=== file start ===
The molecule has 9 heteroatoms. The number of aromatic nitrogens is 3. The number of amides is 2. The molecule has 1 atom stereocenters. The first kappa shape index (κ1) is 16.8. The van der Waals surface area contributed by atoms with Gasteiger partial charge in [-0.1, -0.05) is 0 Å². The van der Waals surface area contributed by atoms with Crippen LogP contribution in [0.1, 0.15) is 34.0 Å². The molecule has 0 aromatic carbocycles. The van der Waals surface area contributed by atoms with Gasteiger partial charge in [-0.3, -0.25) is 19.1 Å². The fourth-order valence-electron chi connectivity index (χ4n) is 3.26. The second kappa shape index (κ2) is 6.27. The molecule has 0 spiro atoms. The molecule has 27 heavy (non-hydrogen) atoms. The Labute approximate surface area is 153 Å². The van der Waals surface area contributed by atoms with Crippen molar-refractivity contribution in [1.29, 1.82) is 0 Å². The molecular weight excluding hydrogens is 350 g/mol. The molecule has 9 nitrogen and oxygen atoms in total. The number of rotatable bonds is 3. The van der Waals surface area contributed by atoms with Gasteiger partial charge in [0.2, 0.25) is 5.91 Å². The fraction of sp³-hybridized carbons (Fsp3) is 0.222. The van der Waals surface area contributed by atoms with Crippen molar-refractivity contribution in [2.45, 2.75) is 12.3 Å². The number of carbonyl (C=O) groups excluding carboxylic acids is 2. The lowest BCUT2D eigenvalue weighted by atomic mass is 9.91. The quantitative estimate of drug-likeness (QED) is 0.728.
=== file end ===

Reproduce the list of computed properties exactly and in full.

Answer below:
The molecule has 9 heteroatoms. The number of aromatic nitrogens is 3. The number of amides is 2. The molecule has 1 atom stereocenters. The first kappa shape index (κ1) is 16.8. The van der Waals surface area contributed by atoms with Gasteiger partial charge in [-0.1, -0.05) is 0 Å². The van der Waals surface area contributed by atoms with Crippen LogP contribution in [0.1, 0.15) is 34.0 Å². The molecule has 0 aromatic carbocycles. The van der Waals surface area contributed by atoms with Gasteiger partial charge in [-0.3, -0.25) is 19.1 Å². The fourth-order valence-electron chi connectivity index (χ4n) is 3.26. The second kappa shape index (κ2) is 6.27. The molecule has 0 spiro atoms. The molecule has 27 heavy (non-hydrogen) atoms. The Labute approximate surface area is 153 Å². The van der Waals surface area contributed by atoms with Crippen molar-refractivity contribution in [1.29, 1.82) is 0 Å². The molecular weight excluding hydrogens is 350 g/mol. The molecule has 9 nitrogen and oxygen atoms in total. The number of rotatable bonds is 3. The van der Waals surface area contributed by atoms with Gasteiger partial charge in [0.2, 0.25) is 5.91 Å². The fraction of sp³-hybridized carbons (Fsp3) is 0.222. The van der Waals surface area contributed by atoms with Crippen molar-refractivity contribution in [2.45, 2.75) is 12.3 Å². The number of carbonyl (C=O) groups excluding carboxylic acids is 2. The lowest BCUT2D eigenvalue weighted by atomic mass is 9.91. The quantitative estimate of drug-likeness (QED) is 0.728.